There’s also the issue of Islamic history, with one book claiming, “Islamic society produced some women of great knowledge & power. … Reciting and memorizing the Quran was an important requirement in education.”
Actually, according to the report, “Women who succeeded in Islamic society did so in spite of repression, not because they were encouraged. These remarks imply that women have a reasonably good life and equal rights in Muslim countries, but facts about the status of women in the 21st century indicate that Muslim women are in virtual bondage.”
In McDougal Littell’s “Modern World History: Patterns of Interaction,” there is this: “Muhammad’s teachings, which are the revealed word of God…, are found in the holy book called the Quran. … According to the New Testament, Jesus of Nazareth was born around 6 to 4 B.C. According to Jesus’ followers, he rose from the dead.”
Said the report, “The declarative phrasing of the first quote creates the impression that Muhammad’s teaching from the Quran is factual. ‘Teachings which are the revealed word of God’ leaves no doubt that the writer wishes to create the impression that Muhammad’s teaching from the Quran is the absolute truth. The phrasing of the second quote qualifies the veracity of the Bible because the adverb ‘according’ appears to dismiss the authority of the Bible. In fact the Bible is at least 2000 years older than the Quran and prophecies regarding the coming of Christ were written at least 700 years before the birth of Christ. The reference to Muhammad’s teaching should properly say ‘According to Muhammad, author of the Quran, that book is the revealed word of God.'”
Then, Martin Mawyer, president of Christian Action Network, whose group worked with Citizens for National Security on the study and its distribution, said, “We found some very skeptical phrasing meant to cast doubt on the historical accuracy of the Bible.”
Mawyer said the finding was that students “aren’t being taught about the theological motivations behind radical Islam.”
“The impression students are given is that terrorists are misguided fighters against Western imperialism and aggression, who are only wrong in their approach,” he said. “It was amazing how many times the word ‘Palestine’ was used, making it sound like Israel was built on top of a conquered country.”
A text said, “Many important ideas taught in Europe in the Middle Ages came from scholars who followed a religion called Islam. Islam started in the Middle East and spread to parts of Europe, including Spain. People in the Islamic world had been exploring scientific ideas. Students in European universities began to study those ideas, too. They learned new things about medicine and the stars.”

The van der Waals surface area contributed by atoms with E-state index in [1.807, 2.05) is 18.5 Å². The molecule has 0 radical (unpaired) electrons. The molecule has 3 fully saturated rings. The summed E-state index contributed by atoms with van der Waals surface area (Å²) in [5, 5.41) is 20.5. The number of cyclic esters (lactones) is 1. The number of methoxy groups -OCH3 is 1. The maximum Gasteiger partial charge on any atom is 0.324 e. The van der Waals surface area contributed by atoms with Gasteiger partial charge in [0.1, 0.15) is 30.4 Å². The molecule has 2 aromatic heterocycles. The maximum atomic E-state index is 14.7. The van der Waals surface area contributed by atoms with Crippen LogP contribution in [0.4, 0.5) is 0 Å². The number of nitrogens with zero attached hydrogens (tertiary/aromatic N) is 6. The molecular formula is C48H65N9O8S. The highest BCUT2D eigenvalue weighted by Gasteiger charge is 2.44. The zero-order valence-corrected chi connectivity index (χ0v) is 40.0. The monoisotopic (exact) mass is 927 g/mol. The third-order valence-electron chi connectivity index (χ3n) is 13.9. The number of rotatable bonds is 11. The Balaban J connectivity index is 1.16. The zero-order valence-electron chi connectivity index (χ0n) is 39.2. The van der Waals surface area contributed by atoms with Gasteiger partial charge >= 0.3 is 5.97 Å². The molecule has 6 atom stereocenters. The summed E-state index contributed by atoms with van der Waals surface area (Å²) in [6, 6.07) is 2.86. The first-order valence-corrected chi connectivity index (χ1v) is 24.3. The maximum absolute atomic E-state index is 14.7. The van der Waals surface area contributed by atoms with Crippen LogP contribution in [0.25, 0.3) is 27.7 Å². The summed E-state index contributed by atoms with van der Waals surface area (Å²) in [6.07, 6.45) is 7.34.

Ryan Mauro, founder of WorldThreats.com and the national security adviser for CAN, told WND that he’s convinced 99 percent of students today are not taught that America’s first encounter with the violence of Islam was when the Barbary pirates attacked U.S. shipping efforts in the early 1800s.
WND previously reported when the issue was raised by members of the public in the state’s Sarasota County School District.
There, the complaints referenced “World History: Patterns of Interaction,” published by Holt McDougal.
The book was approved by the Florida Department of Education for use in public schools and adopted by the school board for use from 2006 through the 2011-2012 school year.
“It promotes Eastern and Middle Eastern cultures, promotes Islam as a religion, promotes socialism and fails to address world history in a historically accurate manner,” the members of the public explained.
Even earlier, WND reported experts said American students are not getting a realistic picture of radical Islam, and textbook publishers are promoting the religion in public schools.
Gilbert T. Sewall, director of the American Textbook Council, a group that reviews history books, told Fox News the texts are sugarcoating Islamic extremism.
“Key subjects like jihad, Islamic law, the status of women are whitewashed,” Sewall said.
In a two-year project concluding in a report authored by Sewall, the American Textbook Council reviewed five junior-high and five high-school world and American history texts, concluding:
Many political and religious groups try to use the textbook process to their advantage, but the deficiencies in Islam-related lessons are uniquely disturbing. History textbooks present an incomplete and conflicted view of Islam that misrepresents its foundations and challenges to international security.